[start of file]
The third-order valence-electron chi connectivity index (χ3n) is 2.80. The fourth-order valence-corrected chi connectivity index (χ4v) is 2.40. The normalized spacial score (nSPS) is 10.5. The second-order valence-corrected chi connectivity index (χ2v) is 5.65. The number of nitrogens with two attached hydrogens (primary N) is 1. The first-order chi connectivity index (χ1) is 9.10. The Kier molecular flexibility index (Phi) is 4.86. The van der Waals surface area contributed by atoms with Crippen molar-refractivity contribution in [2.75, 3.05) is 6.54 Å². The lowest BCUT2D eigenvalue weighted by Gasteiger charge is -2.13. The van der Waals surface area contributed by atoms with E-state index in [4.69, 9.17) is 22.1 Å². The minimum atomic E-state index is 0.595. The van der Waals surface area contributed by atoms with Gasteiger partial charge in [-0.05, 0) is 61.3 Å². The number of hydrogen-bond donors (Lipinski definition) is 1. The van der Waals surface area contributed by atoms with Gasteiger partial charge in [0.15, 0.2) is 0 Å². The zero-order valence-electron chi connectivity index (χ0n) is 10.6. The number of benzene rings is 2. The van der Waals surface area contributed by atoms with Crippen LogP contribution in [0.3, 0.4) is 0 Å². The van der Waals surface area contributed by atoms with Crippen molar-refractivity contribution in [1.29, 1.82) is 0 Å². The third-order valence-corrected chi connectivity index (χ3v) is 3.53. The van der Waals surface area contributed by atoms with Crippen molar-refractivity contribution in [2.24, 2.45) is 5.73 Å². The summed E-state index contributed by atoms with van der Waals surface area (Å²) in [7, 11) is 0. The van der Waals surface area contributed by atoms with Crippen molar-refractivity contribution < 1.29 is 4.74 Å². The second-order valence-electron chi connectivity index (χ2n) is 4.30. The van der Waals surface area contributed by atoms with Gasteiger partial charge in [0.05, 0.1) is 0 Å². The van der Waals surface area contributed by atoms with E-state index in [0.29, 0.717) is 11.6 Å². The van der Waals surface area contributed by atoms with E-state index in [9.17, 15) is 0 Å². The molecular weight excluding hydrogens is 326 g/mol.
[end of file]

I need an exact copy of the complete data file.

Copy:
The third-order valence-electron chi connectivity index (χ3n) is 2.80. The fourth-order valence-corrected chi connectivity index (χ4v) is 2.40. The normalized spacial score (nSPS) is 10.5. The second-order valence-corrected chi connectivity index (χ2v) is 5.65. The number of nitrogens with two attached hydrogens (primary N) is 1. The first-order chi connectivity index (χ1) is 9.10. The Kier molecular flexibility index (Phi) is 4.86. The van der Waals surface area contributed by atoms with Crippen molar-refractivity contribution in [2.75, 3.05) is 6.54 Å². The lowest BCUT2D eigenvalue weighted by Gasteiger charge is -2.13. The van der Waals surface area contributed by atoms with E-state index in [4.69, 9.17) is 22.1 Å². The minimum atomic E-state index is 0.595. The van der Waals surface area contributed by atoms with Gasteiger partial charge in [-0.05, 0) is 61.3 Å². The number of hydrogen-bond donors (Lipinski definition) is 1. The van der Waals surface area contributed by atoms with Gasteiger partial charge in [0.15, 0.2) is 0 Å². The zero-order valence-electron chi connectivity index (χ0n) is 10.6. The number of benzene rings is 2. The van der Waals surface area contributed by atoms with Crippen LogP contribution in [0.3, 0.4) is 0 Å². The van der Waals surface area contributed by atoms with Crippen molar-refractivity contribution in [1.29, 1.82) is 0 Å². The third-order valence-corrected chi connectivity index (χ3v) is 3.53. The van der Waals surface area contributed by atoms with Crippen molar-refractivity contribution in [2.24, 2.45) is 5.73 Å². The summed E-state index contributed by atoms with van der Waals surface area (Å²) in [7, 11) is 0. The van der Waals surface area contributed by atoms with Crippen molar-refractivity contribution < 1.29 is 4.74 Å². The second-order valence-electron chi connectivity index (χ2n) is 4.30. The van der Waals surface area contributed by atoms with Gasteiger partial charge in [0.05, 0.1) is 0 Å². The van der Waals surface area contributed by atoms with E-state index in [0.29, 0.717) is 11.6 Å². The van der Waals surface area contributed by atoms with E-state index in [9.17, 15) is 0 Å². The molecular weight excluding hydrogens is 326 g/mol.